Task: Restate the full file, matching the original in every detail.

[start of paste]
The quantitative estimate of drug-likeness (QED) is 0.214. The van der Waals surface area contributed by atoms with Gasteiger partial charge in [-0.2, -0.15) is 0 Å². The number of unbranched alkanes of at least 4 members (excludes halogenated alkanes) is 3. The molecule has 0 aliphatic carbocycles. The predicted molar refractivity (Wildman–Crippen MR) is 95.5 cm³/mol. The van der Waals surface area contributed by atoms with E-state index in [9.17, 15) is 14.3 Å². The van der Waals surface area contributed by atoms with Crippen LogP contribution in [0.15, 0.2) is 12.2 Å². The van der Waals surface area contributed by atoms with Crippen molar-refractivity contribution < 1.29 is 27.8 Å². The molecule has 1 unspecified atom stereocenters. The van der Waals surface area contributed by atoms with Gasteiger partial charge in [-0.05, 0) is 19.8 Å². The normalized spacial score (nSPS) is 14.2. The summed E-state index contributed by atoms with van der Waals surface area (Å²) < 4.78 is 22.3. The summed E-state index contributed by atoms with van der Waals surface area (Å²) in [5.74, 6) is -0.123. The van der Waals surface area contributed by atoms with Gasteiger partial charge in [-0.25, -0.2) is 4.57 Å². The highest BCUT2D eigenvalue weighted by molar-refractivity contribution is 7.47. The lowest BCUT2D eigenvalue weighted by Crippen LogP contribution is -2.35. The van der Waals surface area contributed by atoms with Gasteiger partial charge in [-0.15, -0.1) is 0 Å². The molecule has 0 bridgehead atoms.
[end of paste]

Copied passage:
The quantitative estimate of drug-likeness (QED) is 0.214. The van der Waals surface area contributed by atoms with Gasteiger partial charge in [-0.2, -0.15) is 0 Å². The number of unbranched alkanes of at least 4 members (excludes halogenated alkanes) is 3. The molecule has 0 aliphatic carbocycles. The predicted molar refractivity (Wildman–Crippen MR) is 95.5 cm³/mol. The van der Waals surface area contributed by atoms with E-state index in [9.17, 15) is 14.3 Å². The van der Waals surface area contributed by atoms with Crippen LogP contribution in [0.15, 0.2) is 12.2 Å². The van der Waals surface area contributed by atoms with Crippen molar-refractivity contribution < 1.29 is 27.8 Å². The molecule has 1 unspecified atom stereocenters. The van der Waals surface area contributed by atoms with Gasteiger partial charge in [-0.05, 0) is 19.8 Å². The normalized spacial score (nSPS) is 14.2. The summed E-state index contributed by atoms with van der Waals surface area (Å²) < 4.78 is 22.3. The summed E-state index contributed by atoms with van der Waals surface area (Å²) in [5.74, 6) is -0.123. The van der Waals surface area contributed by atoms with Gasteiger partial charge in [-0.25, -0.2) is 4.57 Å². The highest BCUT2D eigenvalue weighted by molar-refractivity contribution is 7.47. The lowest BCUT2D eigenvalue weighted by Crippen LogP contribution is -2.35. The van der Waals surface area contributed by atoms with Gasteiger partial charge in [-0.15, -0.1) is 0 Å². The molecule has 0 bridgehead atoms.